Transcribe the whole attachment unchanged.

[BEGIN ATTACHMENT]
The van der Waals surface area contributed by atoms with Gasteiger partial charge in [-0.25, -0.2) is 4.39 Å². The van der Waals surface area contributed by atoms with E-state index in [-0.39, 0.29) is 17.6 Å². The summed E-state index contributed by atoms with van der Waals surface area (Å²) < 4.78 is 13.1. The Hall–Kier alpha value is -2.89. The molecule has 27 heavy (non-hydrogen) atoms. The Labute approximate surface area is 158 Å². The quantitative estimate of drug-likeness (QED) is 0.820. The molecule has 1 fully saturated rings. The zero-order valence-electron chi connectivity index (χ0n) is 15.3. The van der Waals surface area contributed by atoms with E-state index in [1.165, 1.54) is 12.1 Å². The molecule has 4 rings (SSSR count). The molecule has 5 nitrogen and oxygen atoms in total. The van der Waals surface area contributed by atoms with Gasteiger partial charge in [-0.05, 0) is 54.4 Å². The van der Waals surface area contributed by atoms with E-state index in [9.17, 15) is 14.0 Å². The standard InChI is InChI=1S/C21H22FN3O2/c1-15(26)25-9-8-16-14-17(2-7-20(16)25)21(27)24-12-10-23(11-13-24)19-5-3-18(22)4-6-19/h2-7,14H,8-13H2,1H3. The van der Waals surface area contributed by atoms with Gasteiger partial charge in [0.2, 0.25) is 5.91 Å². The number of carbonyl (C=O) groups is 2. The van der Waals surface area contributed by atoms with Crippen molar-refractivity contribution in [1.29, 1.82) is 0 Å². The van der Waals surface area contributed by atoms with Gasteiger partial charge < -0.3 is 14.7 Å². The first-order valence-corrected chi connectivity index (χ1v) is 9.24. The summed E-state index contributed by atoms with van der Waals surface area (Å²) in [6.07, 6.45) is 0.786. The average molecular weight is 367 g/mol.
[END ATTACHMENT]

The van der Waals surface area contributed by atoms with Gasteiger partial charge in [-0.25, -0.2) is 4.39 Å². The van der Waals surface area contributed by atoms with E-state index in [-0.39, 0.29) is 17.6 Å². The summed E-state index contributed by atoms with van der Waals surface area (Å²) < 4.78 is 13.1. The Hall–Kier alpha value is -2.89. The molecule has 27 heavy (non-hydrogen) atoms. The Labute approximate surface area is 158 Å². The quantitative estimate of drug-likeness (QED) is 0.820. The molecule has 1 fully saturated rings. The zero-order valence-electron chi connectivity index (χ0n) is 15.3. The van der Waals surface area contributed by atoms with E-state index in [1.165, 1.54) is 12.1 Å². The molecule has 4 rings (SSSR count). The molecule has 5 nitrogen and oxygen atoms in total. The van der Waals surface area contributed by atoms with Gasteiger partial charge in [-0.05, 0) is 54.4 Å². The van der Waals surface area contributed by atoms with E-state index in [9.17, 15) is 14.0 Å². The standard InChI is InChI=1S/C21H22FN3O2/c1-15(26)25-9-8-16-14-17(2-7-20(16)25)21(27)24-12-10-23(11-13-24)19-5-3-18(22)4-6-19/h2-7,14H,8-13H2,1H3. The van der Waals surface area contributed by atoms with Gasteiger partial charge in [0.2, 0.25) is 5.91 Å². The number of carbonyl (C=O) groups is 2. The van der Waals surface area contributed by atoms with Crippen molar-refractivity contribution in [1.29, 1.82) is 0 Å². The van der Waals surface area contributed by atoms with Gasteiger partial charge < -0.3 is 14.7 Å². The first-order valence-corrected chi connectivity index (χ1v) is 9.24. The summed E-state index contributed by atoms with van der Waals surface area (Å²) in [6.07, 6.45) is 0.786. The average molecular weight is 367 g/mol.